For truly global firms M&A acquisitions need to embrace culture
In the long run buying firm needs to ensure its fresh acquisition aligns with global goals
The last time I was in China I spoke with the management team of a leading state-owned entity about its acquisition of a European company; the post-merger integration in Europe was going smoothly, they said, largely because it was effectively a reverse takeover.
The Chinese company had left the European management team in place and said: “Carry on doing what you do well.”
On the one hand, this is savvy. If you acquire something because you like the way it works and it is accretive to your business don’t break it. But, in the long haul, to develop a truly multinational business, Chinese companies need to take that next step to develop leadership teams that are global, cohesive and have their own corporate cultural identity so that when they acquire to grow, they grow that corporate culture.
M&A then becomes quite sophisticated: a multinational can choose to acquire and absorb or acquire and let the company stand on its own, maintaining its unique style. This should be a choice of management.
Consider Switzerland’s Nestle, Britain’s pharmaceutical company GlaxoSmithKline or the US conglomerate Procter & Gamble. They all have unique corporate cultures that they bring to the table when they acquire and absorb new businesses. Chinese companies seeking to become multinationals do not have to copy their corporate styles, they should develop their own playbook. But developing a uniform way facilitates organic growth and promotes a cohesive business strategy because there is a relatively consistent practice of behaviour.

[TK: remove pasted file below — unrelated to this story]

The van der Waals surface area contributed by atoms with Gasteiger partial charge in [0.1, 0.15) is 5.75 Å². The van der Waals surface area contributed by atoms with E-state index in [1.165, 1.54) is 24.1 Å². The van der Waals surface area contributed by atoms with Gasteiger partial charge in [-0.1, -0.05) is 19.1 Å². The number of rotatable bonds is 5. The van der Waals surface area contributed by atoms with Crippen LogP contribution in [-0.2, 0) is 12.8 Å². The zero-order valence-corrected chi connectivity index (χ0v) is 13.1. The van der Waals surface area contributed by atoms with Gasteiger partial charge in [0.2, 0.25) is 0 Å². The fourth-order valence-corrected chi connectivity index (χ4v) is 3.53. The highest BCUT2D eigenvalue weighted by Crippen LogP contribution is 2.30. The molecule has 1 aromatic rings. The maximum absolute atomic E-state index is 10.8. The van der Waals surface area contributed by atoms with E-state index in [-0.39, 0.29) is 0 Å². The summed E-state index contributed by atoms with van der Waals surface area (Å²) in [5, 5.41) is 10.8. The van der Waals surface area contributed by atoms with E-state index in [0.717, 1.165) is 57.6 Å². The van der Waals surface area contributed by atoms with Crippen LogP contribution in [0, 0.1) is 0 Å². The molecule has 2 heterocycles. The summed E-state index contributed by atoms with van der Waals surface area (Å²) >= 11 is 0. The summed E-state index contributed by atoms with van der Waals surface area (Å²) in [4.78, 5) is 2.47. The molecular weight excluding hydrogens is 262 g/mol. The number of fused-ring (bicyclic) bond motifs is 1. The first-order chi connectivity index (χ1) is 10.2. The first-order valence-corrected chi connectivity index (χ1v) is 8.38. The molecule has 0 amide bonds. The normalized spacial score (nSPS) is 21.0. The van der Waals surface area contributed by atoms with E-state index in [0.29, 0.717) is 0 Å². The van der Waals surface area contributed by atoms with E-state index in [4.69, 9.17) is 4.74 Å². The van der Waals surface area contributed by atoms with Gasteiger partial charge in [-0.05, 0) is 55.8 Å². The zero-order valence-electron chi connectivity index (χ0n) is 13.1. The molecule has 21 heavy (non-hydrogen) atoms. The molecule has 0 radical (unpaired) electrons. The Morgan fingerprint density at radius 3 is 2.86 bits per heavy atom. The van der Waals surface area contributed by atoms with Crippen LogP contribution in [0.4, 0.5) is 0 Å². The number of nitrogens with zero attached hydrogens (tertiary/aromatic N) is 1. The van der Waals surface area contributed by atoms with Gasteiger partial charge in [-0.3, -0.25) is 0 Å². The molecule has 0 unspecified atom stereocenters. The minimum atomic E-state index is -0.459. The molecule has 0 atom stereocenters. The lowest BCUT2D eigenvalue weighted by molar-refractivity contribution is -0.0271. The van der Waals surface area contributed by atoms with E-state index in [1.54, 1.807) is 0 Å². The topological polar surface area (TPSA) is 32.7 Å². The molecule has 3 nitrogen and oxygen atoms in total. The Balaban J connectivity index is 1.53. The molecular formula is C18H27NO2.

This means developing management plans around career development, promotion plans, continuous education and succession planning. Much of this can be communicated via online programmes. For example, videos with short quizzes at the end are effective continuous education platforms. Career development can be a blend of face-to-face meetings, video and phone calls, online education and written feedback stored on a shared site so key supervisors can access it.
Management also needs to think long-term about strategic acquisitions. Chinese companies planning to begin their merger and acquisition journey should look at Anheuser-Busch InBev’s approach to acquisitions. It looks for companies that are accretive and have synergies with its business plans. It then absorbs and consolidates its acquired companies, imposing a zero-based budgeting discipline (which means every cost, down to the pens and pencils, has to be justified anew) that creates cash flow to go after the next acquisition.
Globally, this approach culminated with the US$100 billion-plus takeover of rival SABMiller that was approved by shareholders in late September.
That was high-profile on the world stage but the M&A footprint has unfolded in a similar step-by-step manner in growth markets around the world. From 1998 onwards, the company either combined or formed partnerships with a number of leading Chinese brewers, including Jinling, KK, Double Deer, Shiliang, Baisha, and Jinlongquan. It was a sure and steady approach to expanding in a market. In May 2006, it doubled its business in China by acquiring 100% of the Fujian Sedrin Brewery. With the 2008 combination of Anheuser-Busch and InBev, the combined company’s position was enhanced through both companies’ complementary footprints.
While not every company is going to expand quite so steadily, and the nature of M&A means there will be hiccups and there will be criticisms along the way, the key message here is to remain disciplined, focus on an accretive-synergetic strategy, and develop a culture that can go global.
Gianfranco Casati is the group chief executive of growth markets for Accenture